Posted by on Dec 3, 2014 in Sewing, Theory | Comments Off on Interfacing

Part of the materials specified for this bag is iron-on interfacing. Interfacing is a type of fabric that reinforces parts of your projects and/or garments so that they can withstand pressure, weight, or other hard wear. It also stiffens fabric so that it can stand up on its own. When you make garments, interfacing is an important part of waistbands and collars.

For this project, we’re going to be using it on the strap, but that’s coming tomorrow. Today, I’m going to just explain how interfacing works so that you can proceed tomorrow without any issues.

I specified iron-on interfacing because, in my opinion, it’s the easiest kind to use. You can purchase sew-in interfacing, but to me, it seems like a hassle, especially if you’re just now starting to sew.

For the project I made for this tutorial, I purchased black iron-on interfacing. 90% of the time, I buy white interfacing, but it’s really hard to take pictures like I planned for this post and have them show up. As a rule, I feel that white interfacing can be used on everything. In a few circumstances, if the interfacing will show (like my daughter’s witch hat this Halloween), I use black. I will also mention that most people will never see your interfacing, unless the fabric’s very, very light, so use what’s convenient.

Iron on interfacing has 2 sides – the fabric side and the glue side. The fabric side looks like…fabric for lack of a better explanation. The glue side has tiny raised dots of glue that you can both see and feel. In the pictures below, the left picture is the “fabric” side while the right picture is the “glue” side. 2014-09-10 15.14.14 2014-09-10 15.14.08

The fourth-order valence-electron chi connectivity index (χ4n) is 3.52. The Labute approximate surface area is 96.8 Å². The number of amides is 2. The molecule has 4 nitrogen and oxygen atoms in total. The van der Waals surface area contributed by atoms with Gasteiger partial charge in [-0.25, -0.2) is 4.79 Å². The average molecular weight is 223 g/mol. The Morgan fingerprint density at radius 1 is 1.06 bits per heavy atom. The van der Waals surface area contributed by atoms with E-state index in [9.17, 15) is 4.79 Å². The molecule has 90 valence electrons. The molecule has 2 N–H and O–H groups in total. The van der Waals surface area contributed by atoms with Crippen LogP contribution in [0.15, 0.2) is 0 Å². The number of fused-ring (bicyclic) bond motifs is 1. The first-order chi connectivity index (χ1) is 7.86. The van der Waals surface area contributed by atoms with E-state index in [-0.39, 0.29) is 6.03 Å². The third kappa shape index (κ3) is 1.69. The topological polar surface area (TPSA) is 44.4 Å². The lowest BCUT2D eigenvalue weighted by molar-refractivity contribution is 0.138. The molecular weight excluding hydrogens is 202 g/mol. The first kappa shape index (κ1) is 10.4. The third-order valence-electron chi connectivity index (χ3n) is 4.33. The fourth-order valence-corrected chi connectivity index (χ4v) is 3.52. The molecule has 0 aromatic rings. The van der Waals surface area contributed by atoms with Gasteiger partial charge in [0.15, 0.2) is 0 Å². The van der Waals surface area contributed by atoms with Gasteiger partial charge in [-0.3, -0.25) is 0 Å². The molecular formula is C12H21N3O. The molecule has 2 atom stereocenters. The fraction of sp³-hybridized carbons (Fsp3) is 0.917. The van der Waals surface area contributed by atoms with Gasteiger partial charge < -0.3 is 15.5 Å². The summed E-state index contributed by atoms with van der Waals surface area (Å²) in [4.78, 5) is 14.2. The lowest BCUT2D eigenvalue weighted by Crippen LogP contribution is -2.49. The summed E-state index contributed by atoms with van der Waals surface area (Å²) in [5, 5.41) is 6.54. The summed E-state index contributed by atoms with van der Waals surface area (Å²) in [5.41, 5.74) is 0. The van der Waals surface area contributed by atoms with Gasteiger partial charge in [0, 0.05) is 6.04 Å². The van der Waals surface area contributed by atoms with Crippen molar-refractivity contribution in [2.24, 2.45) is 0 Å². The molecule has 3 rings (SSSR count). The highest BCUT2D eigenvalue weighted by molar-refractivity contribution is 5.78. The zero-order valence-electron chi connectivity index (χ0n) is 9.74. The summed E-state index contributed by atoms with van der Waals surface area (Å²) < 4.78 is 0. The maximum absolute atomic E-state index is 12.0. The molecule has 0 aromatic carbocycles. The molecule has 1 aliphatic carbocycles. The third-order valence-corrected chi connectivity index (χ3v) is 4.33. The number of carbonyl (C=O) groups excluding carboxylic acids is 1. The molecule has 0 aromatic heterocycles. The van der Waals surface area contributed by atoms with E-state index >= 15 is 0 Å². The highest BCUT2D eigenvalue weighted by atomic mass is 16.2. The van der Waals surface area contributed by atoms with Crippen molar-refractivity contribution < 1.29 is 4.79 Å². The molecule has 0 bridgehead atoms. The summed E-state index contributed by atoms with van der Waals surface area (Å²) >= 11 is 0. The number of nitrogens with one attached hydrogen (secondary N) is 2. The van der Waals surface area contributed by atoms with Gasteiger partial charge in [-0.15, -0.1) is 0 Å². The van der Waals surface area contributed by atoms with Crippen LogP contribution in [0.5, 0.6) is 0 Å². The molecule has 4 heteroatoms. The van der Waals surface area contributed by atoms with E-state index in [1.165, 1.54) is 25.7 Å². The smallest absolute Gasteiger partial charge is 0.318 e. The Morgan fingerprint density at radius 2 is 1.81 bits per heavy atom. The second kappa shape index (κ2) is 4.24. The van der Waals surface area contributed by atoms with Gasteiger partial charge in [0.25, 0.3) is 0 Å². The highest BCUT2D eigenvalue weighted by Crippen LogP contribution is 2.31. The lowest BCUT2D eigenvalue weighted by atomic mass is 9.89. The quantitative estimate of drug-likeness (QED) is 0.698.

Every one of those shiny dots is a little bit of glue that melts when heat is applied. To adhere it to your fabric, you’ll cut sections out that are a little smaller than your fabric and place them glue side down on the wrong side of the fabric. The great thing is that you don’t have to have one continuous piece of interfacing to get the job done. In most cases, you’ll only ever need to interface one side of an item rather than both. For the strap we’ll talk about tomorrow, I laid the piece of fabric on top of my interfacing to cut the first piece:

2014-09-10 15.15.32I then used that piece as a template to cut out several more.

2014-09-10 15.16.21Then, I laid out all those pieces end to end along the wrong side of my strap. At this point, I didn’t have to pin them because they would adhere themselves shortly.

2014-09-10 15.32.08Then on an ironing board (I know that previous picture is on the cutting table, but anyway), I used my iron to press into each piece for at least 30 seconds. If you’re ironing a fabric that you feel will melt, I recommend keeping the iron moving, but not so much as to disturb any of the pieces. After I finished ironing all of them, I left my strap on the ironing board so that it could cool all the way. Once the piece was cooled, the interfacing was fully adhered and set.

2014-09-10 15.21.02

I was then able to continue working on the strap as I’ll lay out tomorrow.

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